The past 18 months have spurred unprecedented changes in how restaurant operators run their businesses, forcing many to rethink their long-established business models. Rising wages, worker shortages, product shortages and price hikes, and increasing demands for convenience are just a few of the changes that are likely to be permanent, or at least long lasting. The ‘new normal’ is a constantly moving target and running a group of restaurants will never be the same.
With the ability to increase menu prices limited by competition and customer sensitivities, and the difficulty of cutting costs without sacrificing quality and service, have left operators scrambling for answers. One of the only areas where more efficiencies may exist is how restaurant owners support their operations and managers.
Traditionally, restaurant group owners have established small offices once they grow to a few locations. Once the number of locations exceeds 10 restaurants, a more formal “support center” is often opened to house a few key accounting and ops support employees, almost always promoted from the ranks of their restaurant employees, with an HR, marketing or IT person eventually added to the mix. As chains grew, so did these support teams to the level where large chains might have 1,000 employees or more working from a single office building.
This approach is worth re-examining in today’s environment. If the pandemic taught us anything, it is that you can operate a business with employees working from home or remote locations. Meetings that leaders once were thought had to be in person now regularly take place on Zoom or other online platforms. The move to cloud technology coupled with other technological advances now allow us to securely conduct business from anywhere.
With margin pressures greater than ever, the back office may be the only area of the business where multi-unit restaurant organizations may find new efficiencies. At FTR Hospitality, we’ve facilitated this with several clients.
One of our first examples was in California, the state with the highest regulatory, labor and overall operating costs. Within the first year of our engagement, the client closed their support center completely, saving nearly $500,000 in annual rent, utility and tax costs related to the office space itself. Utilizing rented shared meeting space facilities and the restaurants themselves, they didn’t miss a beat when it came to training, manager, marketing and other group meetings. By turning management of its accounting and IT functions to FTR employees with greater expertise than their previous former restaurant employees, additional savings were realized through streamlined processes and IT enhancements. New sales opportunities were also captured now that the group had an experienced partner to help pinpoint and implement new software and technologies to support efficient delivery and takeout sales.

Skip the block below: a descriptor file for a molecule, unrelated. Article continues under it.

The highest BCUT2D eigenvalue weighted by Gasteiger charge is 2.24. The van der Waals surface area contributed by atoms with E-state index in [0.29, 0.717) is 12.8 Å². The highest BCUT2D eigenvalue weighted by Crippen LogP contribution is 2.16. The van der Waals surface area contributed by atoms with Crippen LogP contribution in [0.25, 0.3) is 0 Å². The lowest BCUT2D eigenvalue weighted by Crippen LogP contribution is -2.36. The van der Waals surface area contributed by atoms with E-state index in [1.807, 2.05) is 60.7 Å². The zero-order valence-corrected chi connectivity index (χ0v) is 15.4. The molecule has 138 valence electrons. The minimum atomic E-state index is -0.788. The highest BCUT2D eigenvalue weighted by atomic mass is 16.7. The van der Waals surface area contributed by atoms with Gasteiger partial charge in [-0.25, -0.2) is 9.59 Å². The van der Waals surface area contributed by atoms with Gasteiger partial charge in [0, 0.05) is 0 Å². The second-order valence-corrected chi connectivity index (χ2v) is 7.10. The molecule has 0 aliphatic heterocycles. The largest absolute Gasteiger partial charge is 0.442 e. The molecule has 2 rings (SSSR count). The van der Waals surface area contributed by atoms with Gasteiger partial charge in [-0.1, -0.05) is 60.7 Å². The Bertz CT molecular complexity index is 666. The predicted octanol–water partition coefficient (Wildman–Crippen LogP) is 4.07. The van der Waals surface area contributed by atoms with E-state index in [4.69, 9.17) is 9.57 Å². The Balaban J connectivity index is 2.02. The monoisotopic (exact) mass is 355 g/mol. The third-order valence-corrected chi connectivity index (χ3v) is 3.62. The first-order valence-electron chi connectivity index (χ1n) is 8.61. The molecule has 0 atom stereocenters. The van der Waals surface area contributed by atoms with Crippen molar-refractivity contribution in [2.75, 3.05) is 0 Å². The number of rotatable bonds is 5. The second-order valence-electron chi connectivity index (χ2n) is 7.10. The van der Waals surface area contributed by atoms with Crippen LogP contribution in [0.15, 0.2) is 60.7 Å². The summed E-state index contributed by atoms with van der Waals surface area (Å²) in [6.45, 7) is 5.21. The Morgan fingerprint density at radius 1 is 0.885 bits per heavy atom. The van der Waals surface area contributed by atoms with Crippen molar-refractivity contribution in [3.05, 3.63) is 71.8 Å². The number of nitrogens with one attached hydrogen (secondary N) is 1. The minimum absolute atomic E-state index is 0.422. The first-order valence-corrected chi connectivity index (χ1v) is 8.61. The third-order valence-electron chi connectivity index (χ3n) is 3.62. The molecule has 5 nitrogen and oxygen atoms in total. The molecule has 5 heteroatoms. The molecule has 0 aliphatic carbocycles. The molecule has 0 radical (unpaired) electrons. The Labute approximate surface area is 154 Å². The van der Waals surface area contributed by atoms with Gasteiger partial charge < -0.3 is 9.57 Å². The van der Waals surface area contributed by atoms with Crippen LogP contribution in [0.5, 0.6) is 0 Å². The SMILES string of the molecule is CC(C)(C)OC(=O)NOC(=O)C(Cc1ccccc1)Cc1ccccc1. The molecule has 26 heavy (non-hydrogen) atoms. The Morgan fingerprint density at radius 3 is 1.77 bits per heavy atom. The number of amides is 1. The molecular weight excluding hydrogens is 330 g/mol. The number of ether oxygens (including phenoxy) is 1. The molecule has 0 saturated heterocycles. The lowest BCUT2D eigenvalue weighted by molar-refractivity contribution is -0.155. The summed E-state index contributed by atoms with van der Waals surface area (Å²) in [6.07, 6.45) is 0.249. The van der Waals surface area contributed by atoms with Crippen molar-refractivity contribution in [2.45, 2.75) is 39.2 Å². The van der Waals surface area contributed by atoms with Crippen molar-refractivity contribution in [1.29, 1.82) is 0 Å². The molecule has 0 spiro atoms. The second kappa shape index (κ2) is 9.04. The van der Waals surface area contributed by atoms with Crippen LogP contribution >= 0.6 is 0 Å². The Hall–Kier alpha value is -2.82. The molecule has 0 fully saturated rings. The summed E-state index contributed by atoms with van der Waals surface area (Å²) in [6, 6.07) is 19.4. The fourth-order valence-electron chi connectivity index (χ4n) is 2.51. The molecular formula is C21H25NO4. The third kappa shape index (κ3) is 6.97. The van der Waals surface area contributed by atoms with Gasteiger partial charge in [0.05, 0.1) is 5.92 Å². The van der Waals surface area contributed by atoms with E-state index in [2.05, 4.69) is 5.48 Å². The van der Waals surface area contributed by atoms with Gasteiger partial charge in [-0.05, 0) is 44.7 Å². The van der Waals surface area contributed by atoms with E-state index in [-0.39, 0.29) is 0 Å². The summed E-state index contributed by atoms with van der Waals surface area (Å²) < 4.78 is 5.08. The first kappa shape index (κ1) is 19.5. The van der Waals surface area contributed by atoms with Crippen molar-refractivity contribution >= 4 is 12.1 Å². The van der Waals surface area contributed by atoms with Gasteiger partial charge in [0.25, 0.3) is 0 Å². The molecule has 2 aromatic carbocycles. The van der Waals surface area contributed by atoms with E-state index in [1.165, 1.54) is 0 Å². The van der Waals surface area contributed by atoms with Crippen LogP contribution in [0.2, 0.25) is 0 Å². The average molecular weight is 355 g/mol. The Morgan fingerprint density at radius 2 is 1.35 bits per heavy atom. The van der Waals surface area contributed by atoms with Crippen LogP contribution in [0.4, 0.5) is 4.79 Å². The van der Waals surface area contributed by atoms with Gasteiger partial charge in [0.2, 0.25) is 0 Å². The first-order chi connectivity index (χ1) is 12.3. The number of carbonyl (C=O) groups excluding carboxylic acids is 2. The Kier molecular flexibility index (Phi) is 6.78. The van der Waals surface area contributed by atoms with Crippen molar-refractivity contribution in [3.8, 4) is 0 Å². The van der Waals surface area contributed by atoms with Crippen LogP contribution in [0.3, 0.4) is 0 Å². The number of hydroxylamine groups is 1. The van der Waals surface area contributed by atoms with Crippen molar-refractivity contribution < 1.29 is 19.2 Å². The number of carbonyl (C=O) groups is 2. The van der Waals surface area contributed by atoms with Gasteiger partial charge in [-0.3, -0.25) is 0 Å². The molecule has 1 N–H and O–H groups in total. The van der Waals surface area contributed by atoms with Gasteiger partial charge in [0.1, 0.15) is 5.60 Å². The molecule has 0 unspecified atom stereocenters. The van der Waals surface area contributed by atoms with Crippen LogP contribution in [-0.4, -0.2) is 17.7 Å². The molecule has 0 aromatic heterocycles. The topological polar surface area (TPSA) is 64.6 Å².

Every organization is different, and something certainly may be lost with less day-to-day interactions between support center team members. However, it is worth considering what may be gained in tapping greater expertise and taking better advantage of new technology. After all, a restaurant group’s true culture begins in each restaurant, not in an office, and engaging support employees who do not work directly in the restaurants does not require a physical space.
As the economy recovers and the impact of the pandemic, hopefully, wanes, restaurant owners will continue to face tough challenges in what has always been a demanding, low-margin business. Everything should be on the table as operators rethink the business model that will best allow them to adapt and grow.